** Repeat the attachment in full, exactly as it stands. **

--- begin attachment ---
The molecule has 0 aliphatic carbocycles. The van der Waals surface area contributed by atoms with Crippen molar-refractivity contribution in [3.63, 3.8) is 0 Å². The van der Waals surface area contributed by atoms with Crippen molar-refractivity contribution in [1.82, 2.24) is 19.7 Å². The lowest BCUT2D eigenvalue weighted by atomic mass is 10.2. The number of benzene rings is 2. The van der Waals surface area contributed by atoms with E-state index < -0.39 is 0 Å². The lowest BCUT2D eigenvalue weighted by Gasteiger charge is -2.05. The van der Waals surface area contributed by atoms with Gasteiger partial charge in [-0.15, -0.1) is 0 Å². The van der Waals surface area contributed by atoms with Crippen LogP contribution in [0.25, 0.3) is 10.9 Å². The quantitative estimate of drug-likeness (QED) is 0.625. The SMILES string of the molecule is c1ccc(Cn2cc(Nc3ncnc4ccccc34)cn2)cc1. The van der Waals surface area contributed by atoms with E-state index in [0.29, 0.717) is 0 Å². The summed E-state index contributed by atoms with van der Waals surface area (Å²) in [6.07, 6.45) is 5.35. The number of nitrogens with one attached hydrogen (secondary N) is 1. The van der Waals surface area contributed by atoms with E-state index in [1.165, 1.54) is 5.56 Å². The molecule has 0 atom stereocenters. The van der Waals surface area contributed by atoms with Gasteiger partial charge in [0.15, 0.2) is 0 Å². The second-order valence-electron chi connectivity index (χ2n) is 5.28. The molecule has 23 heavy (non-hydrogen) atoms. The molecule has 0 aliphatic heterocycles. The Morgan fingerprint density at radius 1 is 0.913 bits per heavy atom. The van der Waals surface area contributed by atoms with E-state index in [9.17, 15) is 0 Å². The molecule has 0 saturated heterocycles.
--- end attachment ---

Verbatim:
The molecule has 0 aliphatic carbocycles. The van der Waals surface area contributed by atoms with Crippen molar-refractivity contribution in [3.63, 3.8) is 0 Å². The van der Waals surface area contributed by atoms with Crippen molar-refractivity contribution in [1.82, 2.24) is 19.7 Å². The lowest BCUT2D eigenvalue weighted by atomic mass is 10.2. The number of benzene rings is 2. The van der Waals surface area contributed by atoms with E-state index < -0.39 is 0 Å². The lowest BCUT2D eigenvalue weighted by Gasteiger charge is -2.05. The van der Waals surface area contributed by atoms with Gasteiger partial charge in [-0.15, -0.1) is 0 Å². The van der Waals surface area contributed by atoms with Crippen LogP contribution in [0.25, 0.3) is 10.9 Å². The quantitative estimate of drug-likeness (QED) is 0.625. The SMILES string of the molecule is c1ccc(Cn2cc(Nc3ncnc4ccccc34)cn2)cc1. The van der Waals surface area contributed by atoms with E-state index in [0.29, 0.717) is 0 Å². The summed E-state index contributed by atoms with van der Waals surface area (Å²) in [6.07, 6.45) is 5.35. The number of nitrogens with one attached hydrogen (secondary N) is 1. The van der Waals surface area contributed by atoms with E-state index in [1.165, 1.54) is 5.56 Å². The molecule has 0 atom stereocenters. The van der Waals surface area contributed by atoms with Gasteiger partial charge in [0.15, 0.2) is 0 Å². The second-order valence-electron chi connectivity index (χ2n) is 5.28. The molecule has 23 heavy (non-hydrogen) atoms. The molecule has 0 aliphatic heterocycles. The Morgan fingerprint density at radius 1 is 0.913 bits per heavy atom. The van der Waals surface area contributed by atoms with E-state index in [9.17, 15) is 0 Å². The molecule has 0 saturated heterocycles.